Tax Planning Books & Other Resources

No Way to Run a Railroad Track

January 19th, 2023


On January 19 – possibly at the very moment you’re reading these words – the US government will hit the $31.3 trillion debt ceiling. Roughly, this translates into maxing out Uncle Sam’s American Express card. That doesn’t mean he’ll stop spending, of course. Instead, we’ll be treated to the slow-motion trainwreck of watching a divided Congress raise that credit limit. The ceiling itself is an arbitrary number. It doesn’t create any new spending. It just gives the Treasury statutory permission to borrow more to cover what they’ve already spent. But failing to find a solution would essentially mean missing a payment on that AmEx bill. That, in turn, would destabilize credit markets, raise borrowing costs, and perhaps even trigger a recession.

In the meantime, the Treasury will turn to “extraordinary measures” to keep the government spending machine chugging along. In this case, “extraordinary measures” means a grab-bag of spending gimmicks, one step removed from check-kiting, that would embarrass an Enron accountant. It starts by suspending contributions to government retirement programs (with promises to make everyone whole when the crisis passes). As things get tighter, it turns into the government equivalent of scrounging through couch cushions to buy ramen noodles until the next paycheck hits.

Treasury Secretary Janet Yellen has told Congress she can delay the day of reckoning until sometime in June. At that point, if Congress hasn’t acted, we’ll have to turn to the real gimmicks. That could include minting a trillion-dollar platinum coin to give to the Federal Reserve to pay down part of the debt. And there’s another idea that could solve the problem, with a bit of tax planning thrown in on the side. It’s called the premium-bond gimmick.

Ordinarily, when you buy a government bond, you give the Treasury cash equal to the face value of that bond. The Treasury pays interest over time – say, 4.5% for a one-year note – then repays your principal. When the Treasury sells the bond, that action increases the federal debt – and uses up part of the available debt ceiling – by the face amount of the bond.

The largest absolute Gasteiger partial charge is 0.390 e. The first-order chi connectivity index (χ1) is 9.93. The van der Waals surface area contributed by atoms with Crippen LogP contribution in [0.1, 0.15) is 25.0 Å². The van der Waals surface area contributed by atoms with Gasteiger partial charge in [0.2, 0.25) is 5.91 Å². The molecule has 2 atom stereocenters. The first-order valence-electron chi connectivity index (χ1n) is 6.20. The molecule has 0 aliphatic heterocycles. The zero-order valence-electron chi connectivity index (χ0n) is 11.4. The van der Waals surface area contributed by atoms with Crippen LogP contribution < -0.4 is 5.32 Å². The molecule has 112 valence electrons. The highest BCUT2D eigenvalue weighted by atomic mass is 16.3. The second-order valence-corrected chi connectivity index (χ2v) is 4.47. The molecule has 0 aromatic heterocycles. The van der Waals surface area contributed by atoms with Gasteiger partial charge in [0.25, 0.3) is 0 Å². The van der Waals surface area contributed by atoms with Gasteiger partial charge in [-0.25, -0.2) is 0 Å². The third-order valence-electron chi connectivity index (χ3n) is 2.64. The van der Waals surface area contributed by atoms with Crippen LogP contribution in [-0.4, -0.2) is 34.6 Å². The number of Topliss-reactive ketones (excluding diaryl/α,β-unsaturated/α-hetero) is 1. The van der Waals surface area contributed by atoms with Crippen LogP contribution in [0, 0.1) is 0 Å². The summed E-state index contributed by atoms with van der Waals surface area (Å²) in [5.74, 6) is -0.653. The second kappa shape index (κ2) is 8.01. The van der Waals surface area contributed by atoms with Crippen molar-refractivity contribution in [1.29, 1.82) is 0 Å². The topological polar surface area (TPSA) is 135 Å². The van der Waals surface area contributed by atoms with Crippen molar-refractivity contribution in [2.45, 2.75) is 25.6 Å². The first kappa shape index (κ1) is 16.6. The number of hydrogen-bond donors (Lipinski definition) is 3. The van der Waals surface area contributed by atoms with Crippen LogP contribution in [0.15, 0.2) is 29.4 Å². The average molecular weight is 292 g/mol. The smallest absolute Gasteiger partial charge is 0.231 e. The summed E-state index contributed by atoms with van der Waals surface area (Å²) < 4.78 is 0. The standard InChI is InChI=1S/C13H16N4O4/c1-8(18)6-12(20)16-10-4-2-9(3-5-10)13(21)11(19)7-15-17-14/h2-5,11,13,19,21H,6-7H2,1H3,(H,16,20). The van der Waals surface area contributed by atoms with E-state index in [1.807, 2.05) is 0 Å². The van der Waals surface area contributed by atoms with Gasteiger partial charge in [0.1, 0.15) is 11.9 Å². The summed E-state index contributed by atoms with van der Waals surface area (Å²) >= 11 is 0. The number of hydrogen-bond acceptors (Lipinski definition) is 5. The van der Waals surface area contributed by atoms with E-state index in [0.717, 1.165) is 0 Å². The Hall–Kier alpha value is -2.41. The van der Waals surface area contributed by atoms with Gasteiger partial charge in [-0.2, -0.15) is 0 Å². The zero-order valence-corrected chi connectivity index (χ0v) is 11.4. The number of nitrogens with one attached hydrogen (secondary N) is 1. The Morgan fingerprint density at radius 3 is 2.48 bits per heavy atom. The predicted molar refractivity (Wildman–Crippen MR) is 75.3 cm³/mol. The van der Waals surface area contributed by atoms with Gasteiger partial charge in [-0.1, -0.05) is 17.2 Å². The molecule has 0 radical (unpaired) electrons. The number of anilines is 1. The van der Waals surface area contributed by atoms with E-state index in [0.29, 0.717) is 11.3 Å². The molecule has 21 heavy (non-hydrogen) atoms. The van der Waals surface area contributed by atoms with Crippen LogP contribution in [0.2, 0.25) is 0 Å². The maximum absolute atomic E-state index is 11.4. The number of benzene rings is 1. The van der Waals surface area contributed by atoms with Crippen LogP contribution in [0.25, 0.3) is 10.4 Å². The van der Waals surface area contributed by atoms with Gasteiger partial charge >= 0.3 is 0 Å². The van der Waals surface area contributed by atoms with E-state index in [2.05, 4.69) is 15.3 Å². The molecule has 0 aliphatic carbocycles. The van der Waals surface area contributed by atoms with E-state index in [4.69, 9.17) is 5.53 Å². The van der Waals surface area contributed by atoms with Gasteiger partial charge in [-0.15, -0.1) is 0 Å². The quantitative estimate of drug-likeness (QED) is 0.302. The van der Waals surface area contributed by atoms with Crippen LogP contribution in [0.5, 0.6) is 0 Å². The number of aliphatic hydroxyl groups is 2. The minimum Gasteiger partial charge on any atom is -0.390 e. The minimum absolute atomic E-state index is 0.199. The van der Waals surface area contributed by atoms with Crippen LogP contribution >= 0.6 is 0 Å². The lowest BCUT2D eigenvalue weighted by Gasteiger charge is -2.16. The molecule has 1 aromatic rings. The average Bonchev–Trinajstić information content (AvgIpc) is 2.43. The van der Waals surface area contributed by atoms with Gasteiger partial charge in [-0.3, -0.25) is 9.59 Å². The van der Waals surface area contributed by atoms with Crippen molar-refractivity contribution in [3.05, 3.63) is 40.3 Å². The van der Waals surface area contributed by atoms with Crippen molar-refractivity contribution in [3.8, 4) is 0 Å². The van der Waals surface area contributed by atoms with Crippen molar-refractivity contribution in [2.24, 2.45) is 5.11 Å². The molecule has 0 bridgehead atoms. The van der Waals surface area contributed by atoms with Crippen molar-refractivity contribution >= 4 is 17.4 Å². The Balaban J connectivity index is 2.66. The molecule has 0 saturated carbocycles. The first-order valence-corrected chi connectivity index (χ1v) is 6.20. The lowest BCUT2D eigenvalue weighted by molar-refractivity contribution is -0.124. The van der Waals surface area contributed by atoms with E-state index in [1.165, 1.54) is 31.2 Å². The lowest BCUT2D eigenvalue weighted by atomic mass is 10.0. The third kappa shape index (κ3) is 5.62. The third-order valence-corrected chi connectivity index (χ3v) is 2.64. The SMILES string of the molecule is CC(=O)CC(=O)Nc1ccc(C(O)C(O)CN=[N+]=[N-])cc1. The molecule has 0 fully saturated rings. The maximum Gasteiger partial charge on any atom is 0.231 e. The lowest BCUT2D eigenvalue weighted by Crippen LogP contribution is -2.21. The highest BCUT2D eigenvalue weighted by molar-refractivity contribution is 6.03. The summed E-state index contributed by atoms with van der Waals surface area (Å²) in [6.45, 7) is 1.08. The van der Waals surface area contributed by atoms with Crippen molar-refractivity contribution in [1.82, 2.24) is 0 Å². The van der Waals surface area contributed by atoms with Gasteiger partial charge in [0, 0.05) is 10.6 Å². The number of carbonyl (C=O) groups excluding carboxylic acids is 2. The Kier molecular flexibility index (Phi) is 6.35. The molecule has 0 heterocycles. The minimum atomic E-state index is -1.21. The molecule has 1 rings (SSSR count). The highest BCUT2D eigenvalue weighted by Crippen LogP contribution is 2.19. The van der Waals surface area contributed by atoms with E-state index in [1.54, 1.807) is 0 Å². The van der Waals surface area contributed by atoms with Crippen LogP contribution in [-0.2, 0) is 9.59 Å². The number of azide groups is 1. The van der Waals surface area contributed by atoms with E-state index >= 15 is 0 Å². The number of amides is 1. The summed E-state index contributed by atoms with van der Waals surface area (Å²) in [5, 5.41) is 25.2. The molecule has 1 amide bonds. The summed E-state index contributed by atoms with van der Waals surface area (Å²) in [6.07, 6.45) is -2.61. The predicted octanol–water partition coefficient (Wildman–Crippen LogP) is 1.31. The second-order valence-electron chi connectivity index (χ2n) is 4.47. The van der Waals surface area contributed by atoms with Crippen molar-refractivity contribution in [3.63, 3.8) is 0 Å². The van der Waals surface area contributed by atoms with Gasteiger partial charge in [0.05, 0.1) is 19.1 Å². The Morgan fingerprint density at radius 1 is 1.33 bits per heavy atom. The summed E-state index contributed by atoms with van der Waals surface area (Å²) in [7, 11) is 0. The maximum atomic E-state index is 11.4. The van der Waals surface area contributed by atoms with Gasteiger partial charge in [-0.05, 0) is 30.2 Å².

However, while the debt ceiling limits the amount the Treasury can borrow, it doesn’t limit the interest it can pay. So, try this on for size: the Treasury can issue a $100 bond today and promise a 109% interest rate. That bond is clearly worth more than $100 – in fact, it’s theoretically worth the same amount as two hundred-dollar bonds paying 4.5%. That means buyers should be willing to pay a $100 premium to get their hands on that bond. And voila – now the Treasury has collected $200 but increased their debt-ceiling allowance by just half of that amount. Clever!

Where do taxes come in? Here’s the problem: if you pay $100 for the bond, and the Treasury pays you $109 in interest, you’ll owe tax on the $109. But $100 of that really ought to be a tax-free return of your original principal. Fortunately, tax rules let you take the extra $100 premium you paid above face value and amortize it over the life of the bond or use it to raise your basis in the bond. Either strategy can avoid the extra taxes that Uncle Sam would have to compensate you for to entice you to take the deal.

Some people nickname their accountant “the chef” because of the way he cooks the books. If the premium-bond gimmick sounds like something “the chef “would whip up after a three-day bender, you’re probably not wrong. Is it madness? Is it genius? Is it both? Whichever, we’re here to help you take it in stride!

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